Dorothy Lonewolf Miller

Native American activist and crusader for human dignity

Dorothy Lonewolf Miller, part Blackfeet Indian, made many contributions to the field of social work through groundbreaking research, program development and legislative reform. Born in West Liberty, Iowa, her lifelong interest in activism began in the 1940’s when she served as a union organizer in several Iowa factories.

While studying under sociologist Erving Goffman, she received her doctorate in Social Welfare at the University of California, Berkeley in 1967. During the 1960’s, she was an active participant in the national deinstitutionalization movement. She worked as a psychiatric social worker and researcher at the California Department of Mental Hygiene, advocating for mental health patients to live at home and receive community care rather than be institutionalized. Her research at the Department of Hygiene and at SPRA contributed to legislative reforms of the state mental hospital system, culminating in the passage of the Lanterman-Petris-Short Act of 1968. That same year, she founded Scientific Analysis Corporation (SAC) as an organization dedicated “to the betterment of the human condition.” She also founded the Institute for Scientific analysis (ISA) where she was a director for 30 years.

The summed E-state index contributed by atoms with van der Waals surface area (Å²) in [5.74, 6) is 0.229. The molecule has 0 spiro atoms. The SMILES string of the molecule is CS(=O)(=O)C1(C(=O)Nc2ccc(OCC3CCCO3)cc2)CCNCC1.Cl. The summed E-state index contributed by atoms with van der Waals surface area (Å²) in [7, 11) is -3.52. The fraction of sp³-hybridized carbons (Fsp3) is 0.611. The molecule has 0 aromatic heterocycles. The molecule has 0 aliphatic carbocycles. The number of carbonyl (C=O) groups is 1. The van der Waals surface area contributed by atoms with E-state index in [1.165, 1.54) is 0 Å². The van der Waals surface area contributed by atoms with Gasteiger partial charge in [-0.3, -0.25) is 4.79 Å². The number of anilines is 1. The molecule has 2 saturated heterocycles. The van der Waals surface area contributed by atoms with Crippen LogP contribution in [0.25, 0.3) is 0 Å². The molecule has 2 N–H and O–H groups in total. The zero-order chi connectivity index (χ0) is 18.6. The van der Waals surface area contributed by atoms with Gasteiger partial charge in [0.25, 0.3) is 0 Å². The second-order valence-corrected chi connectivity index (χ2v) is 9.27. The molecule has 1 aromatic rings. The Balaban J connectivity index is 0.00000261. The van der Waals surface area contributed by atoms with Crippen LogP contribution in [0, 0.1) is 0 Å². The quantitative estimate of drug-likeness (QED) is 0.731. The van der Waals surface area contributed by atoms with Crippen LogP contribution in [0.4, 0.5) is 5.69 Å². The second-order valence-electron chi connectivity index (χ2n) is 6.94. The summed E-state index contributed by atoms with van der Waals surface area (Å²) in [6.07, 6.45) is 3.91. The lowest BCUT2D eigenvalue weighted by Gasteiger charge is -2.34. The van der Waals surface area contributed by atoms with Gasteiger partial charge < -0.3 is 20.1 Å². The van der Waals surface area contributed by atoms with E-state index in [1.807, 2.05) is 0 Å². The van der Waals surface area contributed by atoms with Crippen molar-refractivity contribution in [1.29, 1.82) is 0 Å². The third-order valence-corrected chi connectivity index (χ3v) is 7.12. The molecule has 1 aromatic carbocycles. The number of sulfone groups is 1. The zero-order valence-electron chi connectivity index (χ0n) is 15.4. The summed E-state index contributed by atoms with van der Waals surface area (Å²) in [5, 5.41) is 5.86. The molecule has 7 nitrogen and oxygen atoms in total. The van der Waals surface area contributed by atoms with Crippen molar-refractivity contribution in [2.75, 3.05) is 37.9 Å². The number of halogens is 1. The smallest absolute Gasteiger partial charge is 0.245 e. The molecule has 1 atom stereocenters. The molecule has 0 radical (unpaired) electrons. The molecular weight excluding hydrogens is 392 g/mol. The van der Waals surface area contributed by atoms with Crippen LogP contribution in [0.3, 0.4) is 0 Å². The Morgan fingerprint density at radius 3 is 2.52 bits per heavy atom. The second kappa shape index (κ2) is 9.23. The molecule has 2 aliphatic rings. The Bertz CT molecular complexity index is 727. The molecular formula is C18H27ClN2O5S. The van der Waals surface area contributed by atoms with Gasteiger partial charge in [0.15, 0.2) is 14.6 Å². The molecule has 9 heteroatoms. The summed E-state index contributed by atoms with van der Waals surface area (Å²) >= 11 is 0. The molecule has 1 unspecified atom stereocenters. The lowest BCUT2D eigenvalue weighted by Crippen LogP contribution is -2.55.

In a research career spanning more than forty years, Miller conducted over thirty state and federally funded studies. She helped launch and develop a number of programs and organizations for Native Americans, prisoners, ex-convicts, social service recipients, and others. In the 1970’s and 1980’s she conducted groundbreaking research on social welfare and social services. Miller delivered papers, and wrote articles and monographs on topics such as ethnicity and race, child development, alcohol and drug use, education and research methodology.

An activist who assisted Native Americans in their 1969 occupation of Alcatraz Island, Miller hired staff specifically to work on what she dubbed “the Indian Desk” to provide them with communication and charitable contributions. Shortly before her death, she donated a library of over 400 Indian books to the Soboba Band of Luiseno Indians in San Jacinto, California. They in turn established the Cham-Mix Poki (House of our Culture) that houses the Lonewolf Reading Room.

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